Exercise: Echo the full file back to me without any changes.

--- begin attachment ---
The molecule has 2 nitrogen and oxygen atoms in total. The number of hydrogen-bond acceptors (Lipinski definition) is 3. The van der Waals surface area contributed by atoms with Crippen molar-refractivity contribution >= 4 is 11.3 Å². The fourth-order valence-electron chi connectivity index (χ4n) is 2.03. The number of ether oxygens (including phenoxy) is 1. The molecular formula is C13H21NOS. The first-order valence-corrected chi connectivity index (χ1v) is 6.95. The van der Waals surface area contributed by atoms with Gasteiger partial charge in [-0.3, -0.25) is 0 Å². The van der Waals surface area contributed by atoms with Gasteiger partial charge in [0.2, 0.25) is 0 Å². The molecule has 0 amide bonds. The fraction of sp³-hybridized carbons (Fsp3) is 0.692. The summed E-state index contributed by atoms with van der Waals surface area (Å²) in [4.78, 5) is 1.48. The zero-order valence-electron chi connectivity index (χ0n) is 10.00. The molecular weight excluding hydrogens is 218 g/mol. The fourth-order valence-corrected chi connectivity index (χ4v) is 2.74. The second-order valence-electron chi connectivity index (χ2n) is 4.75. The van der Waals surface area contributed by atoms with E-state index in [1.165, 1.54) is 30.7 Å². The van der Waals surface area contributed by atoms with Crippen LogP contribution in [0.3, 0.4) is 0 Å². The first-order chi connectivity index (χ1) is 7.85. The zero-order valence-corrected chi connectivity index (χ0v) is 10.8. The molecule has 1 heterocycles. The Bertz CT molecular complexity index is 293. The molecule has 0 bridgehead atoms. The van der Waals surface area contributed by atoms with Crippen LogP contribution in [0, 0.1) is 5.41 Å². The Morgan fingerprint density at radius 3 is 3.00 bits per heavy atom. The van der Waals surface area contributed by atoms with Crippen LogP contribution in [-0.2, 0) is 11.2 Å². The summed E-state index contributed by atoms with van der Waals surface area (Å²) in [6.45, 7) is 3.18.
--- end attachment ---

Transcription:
The molecule has 2 nitrogen and oxygen atoms in total. The number of hydrogen-bond acceptors (Lipinski definition) is 3. The van der Waals surface area contributed by atoms with Crippen molar-refractivity contribution >= 4 is 11.3 Å². The fourth-order valence-electron chi connectivity index (χ4n) is 2.03. The number of ether oxygens (including phenoxy) is 1. The molecular formula is C13H21NOS. The first-order valence-corrected chi connectivity index (χ1v) is 6.95. The van der Waals surface area contributed by atoms with Gasteiger partial charge in [-0.3, -0.25) is 0 Å². The van der Waals surface area contributed by atoms with Gasteiger partial charge in [0.2, 0.25) is 0 Å². The molecule has 0 amide bonds. The fraction of sp³-hybridized carbons (Fsp3) is 0.692. The summed E-state index contributed by atoms with van der Waals surface area (Å²) in [4.78, 5) is 1.48. The zero-order valence-electron chi connectivity index (χ0n) is 10.00. The molecular weight excluding hydrogens is 218 g/mol. The fourth-order valence-corrected chi connectivity index (χ4v) is 2.74. The second-order valence-electron chi connectivity index (χ2n) is 4.75. The van der Waals surface area contributed by atoms with E-state index in [1.165, 1.54) is 30.7 Å². The van der Waals surface area contributed by atoms with Crippen LogP contribution in [0.3, 0.4) is 0 Å². The first-order chi connectivity index (χ1) is 7.85. The zero-order valence-corrected chi connectivity index (χ0v) is 10.8. The molecule has 1 heterocycles. The Bertz CT molecular complexity index is 293. The molecule has 0 bridgehead atoms. The van der Waals surface area contributed by atoms with Crippen LogP contribution in [0, 0.1) is 5.41 Å². The Morgan fingerprint density at radius 3 is 3.00 bits per heavy atom. The van der Waals surface area contributed by atoms with Crippen LogP contribution in [-0.2, 0) is 11.2 Å². The summed E-state index contributed by atoms with van der Waals surface area (Å²) in [6.45, 7) is 3.18.